I have to say, I came into Bioshock Infinite‘s final DLC with high expectations. The last DLC, while generally enjoyable, was short, difficult, and offered little different in the way of gameplay or plot. I thought the writing for the core game was superb, but the first Burial at Sea confused me with a twist that, while not entirely surprising, raised problems with the overall continuity. As it was apparently setting up for the second instalment, I was willing to give it some leeway, as it was a decent bit of DLC for the package deal it offered.
Irrational Games at least had the decency to allow players to buy he season pass up until the release of this game, so I have to note that this doesn’t feel like a tremendous scam. The second, and final part of Burial at Sea, though, brings back some of the great writing that rocketed the original game past slightly-above-average status, and gave us a markedly different gaming experience from everything else given in previous instalments.
Spoilers are a given when talking about Burial’s plot, so I won’t go into details. I will, however, point out that the game ties heavily to the plots of both the original Bioshock, and Infinite, far more than the first Burial DLC did. The core game dealt with a lot of causality-based issues, but this game’s plot gets into full-on predestination paradox. It’s a better use of Rapture than before, with a more compelling reason to be there, but it’s still somewhat needless when there were plenty of other universes to play around with (1982 should have been a level, period). There are a few revelations about key events in both Infinite and Bioshock proper that are well-presented, showing that the writing is still making a strong effort even with nostalgia goggles on. Still, the atmosphere of Rapture and Columbia (both of which you visit in this DLC, which was a smart decision to tie things together), are well-executed and the role-reversal that comes with playing Elizabeth is quite engaging.
Elizabeth was the core of the original game, as your support character and general plot driver. As the player’s controllable character in Burial at Sea, she’s distinct from Booker in that she favours stealth and misdirection over heavy combat. It’s a departure from the original game’s structure, one that concerned me initially due to the issues with stealth as a primary mechanic. Generally, such games punish you for being noticed, and often result in lots of tedious moments trying to take out a room without alerting others.
The game certainly is slower-paced than I’d experienced in Infinite proper. Elizabeth has no ‘assistant’, and is instead able to carry health kits with her to heal, like in the first game. These are generally good in emergencies, but I only had such moments early on. Death restarts you from your last checkpoint, rather than re-spawning as you do in the first game, which makes for a somewhat longer turnaround (especially since the death cutscenes can’t be skipped). However, I didn’t notice the problem long, as I quickly became entirely undetectable to enemies with the new invisibility/detection Plasmid. Exploration off the main path leads to its upgrades, to the point where it doesn’t even cost Eve to use in most cases – and makes most encounters trivial from then on in. I also never had any reason to use any of the lethal weapons, as the tranquilizer and gas darts handled most issues. Ironside, the defensive plasmid, went entirely unused, as I never got into a situation I couldn’t stealth out of.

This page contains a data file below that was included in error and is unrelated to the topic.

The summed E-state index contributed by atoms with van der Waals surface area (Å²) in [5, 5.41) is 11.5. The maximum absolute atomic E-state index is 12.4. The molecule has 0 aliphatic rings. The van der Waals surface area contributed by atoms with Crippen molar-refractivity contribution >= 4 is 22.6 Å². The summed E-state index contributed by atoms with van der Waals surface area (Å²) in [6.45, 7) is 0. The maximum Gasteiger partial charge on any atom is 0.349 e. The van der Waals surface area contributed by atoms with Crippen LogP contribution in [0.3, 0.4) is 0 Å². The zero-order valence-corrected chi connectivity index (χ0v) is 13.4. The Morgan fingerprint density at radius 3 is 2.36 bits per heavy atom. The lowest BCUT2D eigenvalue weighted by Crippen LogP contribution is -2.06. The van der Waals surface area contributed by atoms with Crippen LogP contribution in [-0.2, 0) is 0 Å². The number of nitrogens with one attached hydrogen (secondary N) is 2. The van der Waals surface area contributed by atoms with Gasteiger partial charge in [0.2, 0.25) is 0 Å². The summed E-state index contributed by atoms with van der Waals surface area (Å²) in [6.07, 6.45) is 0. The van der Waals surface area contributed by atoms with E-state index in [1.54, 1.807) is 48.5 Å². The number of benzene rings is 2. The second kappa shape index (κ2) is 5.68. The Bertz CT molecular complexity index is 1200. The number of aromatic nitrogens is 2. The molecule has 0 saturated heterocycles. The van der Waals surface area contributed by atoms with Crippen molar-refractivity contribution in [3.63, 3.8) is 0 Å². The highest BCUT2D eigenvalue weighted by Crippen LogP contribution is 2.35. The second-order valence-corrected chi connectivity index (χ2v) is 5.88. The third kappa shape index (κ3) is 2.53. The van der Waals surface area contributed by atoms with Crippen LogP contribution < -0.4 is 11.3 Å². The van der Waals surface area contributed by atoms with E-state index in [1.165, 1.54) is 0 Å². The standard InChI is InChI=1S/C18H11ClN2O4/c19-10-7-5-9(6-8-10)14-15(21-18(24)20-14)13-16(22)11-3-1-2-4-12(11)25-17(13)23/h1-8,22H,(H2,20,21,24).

Perhaps the game intends for you to go in guns blazing at times, but given the open levels and clear noise-based floor layout, with broken glass and water amplifying your footsteps and freight hooks to let you quietly leap about to ambush enemies, I somehow doubt it. In any case where I had such an emergency, invisibility, and possibly some mind-erasing ice powers (it’s an upgrade, sense doesn’t need to be made anymore). By the end, the challenge wanes as you can stealth by hordes of foes and set them against one another.
Did I enjoy myself? Yes, I did; I enjoyed sneaking about and shooting a soldier with a tranquilizer-filled dart, turning invisible, and smacking a guy in the face as he walks right into me. I enjoyed crawling in vents and picking locks. I enjoyed the story more than I did in the previous DLC; however, like the first episode, I don’t have a desire to play it again. There’s just not enough – I found all of he secrets, and don’t feel I’m missing anything by playing a loud, trigger-happy Elizabeth. It’s only a few hours of gameplay at most, which feels somewhat lacking for the amount of time it took. I would have liked something more for a season pass – distinct DLC episodes dealing with different realities or perspectives.
Fair warning: This content is more in line with the core game’s difficulty than the previous episode, so Hard difficulty is the new Normal. While this doesn’t bother me all that much – there are other difficulties, including one that requires you only use non-lethal weapons – it’s notable after Episode One was such a meat-grinder. Part of it is the lack of respawns, though.
For what it is, it’s solid, and you’re not getting ripped off. But we could have had so much more, and that disappointment prevents this from reaching the true heights.